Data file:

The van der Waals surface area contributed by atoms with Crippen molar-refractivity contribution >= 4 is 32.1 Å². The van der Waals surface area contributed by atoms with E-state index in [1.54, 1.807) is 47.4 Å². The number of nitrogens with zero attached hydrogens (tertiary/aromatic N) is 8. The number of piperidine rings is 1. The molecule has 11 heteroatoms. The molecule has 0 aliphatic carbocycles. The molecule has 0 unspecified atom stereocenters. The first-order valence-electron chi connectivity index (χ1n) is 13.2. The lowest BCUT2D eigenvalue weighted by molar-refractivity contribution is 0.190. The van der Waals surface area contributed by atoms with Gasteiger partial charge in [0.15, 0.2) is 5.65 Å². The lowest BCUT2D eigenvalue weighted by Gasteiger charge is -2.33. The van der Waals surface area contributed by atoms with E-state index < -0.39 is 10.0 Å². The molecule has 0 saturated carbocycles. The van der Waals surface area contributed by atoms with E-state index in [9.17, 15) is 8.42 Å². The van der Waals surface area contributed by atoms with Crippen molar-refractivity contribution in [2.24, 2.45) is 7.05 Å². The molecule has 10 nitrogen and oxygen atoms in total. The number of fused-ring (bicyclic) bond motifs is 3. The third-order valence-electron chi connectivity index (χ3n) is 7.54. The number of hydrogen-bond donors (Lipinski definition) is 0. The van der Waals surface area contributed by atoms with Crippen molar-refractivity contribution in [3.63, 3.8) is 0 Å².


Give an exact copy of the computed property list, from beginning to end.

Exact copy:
The van der Waals surface area contributed by atoms with Crippen molar-refractivity contribution >= 4 is 32.1 Å². The van der Waals surface area contributed by atoms with E-state index in [1.54, 1.807) is 47.4 Å². The number of nitrogens with zero attached hydrogens (tertiary/aromatic N) is 8. The number of piperidine rings is 1. The molecule has 11 heteroatoms. The molecule has 0 aliphatic carbocycles. The molecule has 0 unspecified atom stereocenters. The first-order valence-electron chi connectivity index (χ1n) is 13.2. The lowest BCUT2D eigenvalue weighted by molar-refractivity contribution is 0.190. The van der Waals surface area contributed by atoms with Gasteiger partial charge in [0.15, 0.2) is 5.65 Å². The lowest BCUT2D eigenvalue weighted by Gasteiger charge is -2.33. The van der Waals surface area contributed by atoms with E-state index < -0.39 is 10.0 Å². The molecule has 0 saturated carbocycles. The van der Waals surface area contributed by atoms with E-state index in [9.17, 15) is 8.42 Å². The van der Waals surface area contributed by atoms with Crippen molar-refractivity contribution in [2.24, 2.45) is 7.05 Å². The molecule has 10 nitrogen and oxygen atoms in total. The number of fused-ring (bicyclic) bond motifs is 3. The third-order valence-electron chi connectivity index (χ3n) is 7.54. The number of hydrogen-bond donors (Lipinski definition) is 0. The van der Waals surface area contributed by atoms with Crippen molar-refractivity contribution in [3.63, 3.8) is 0 Å².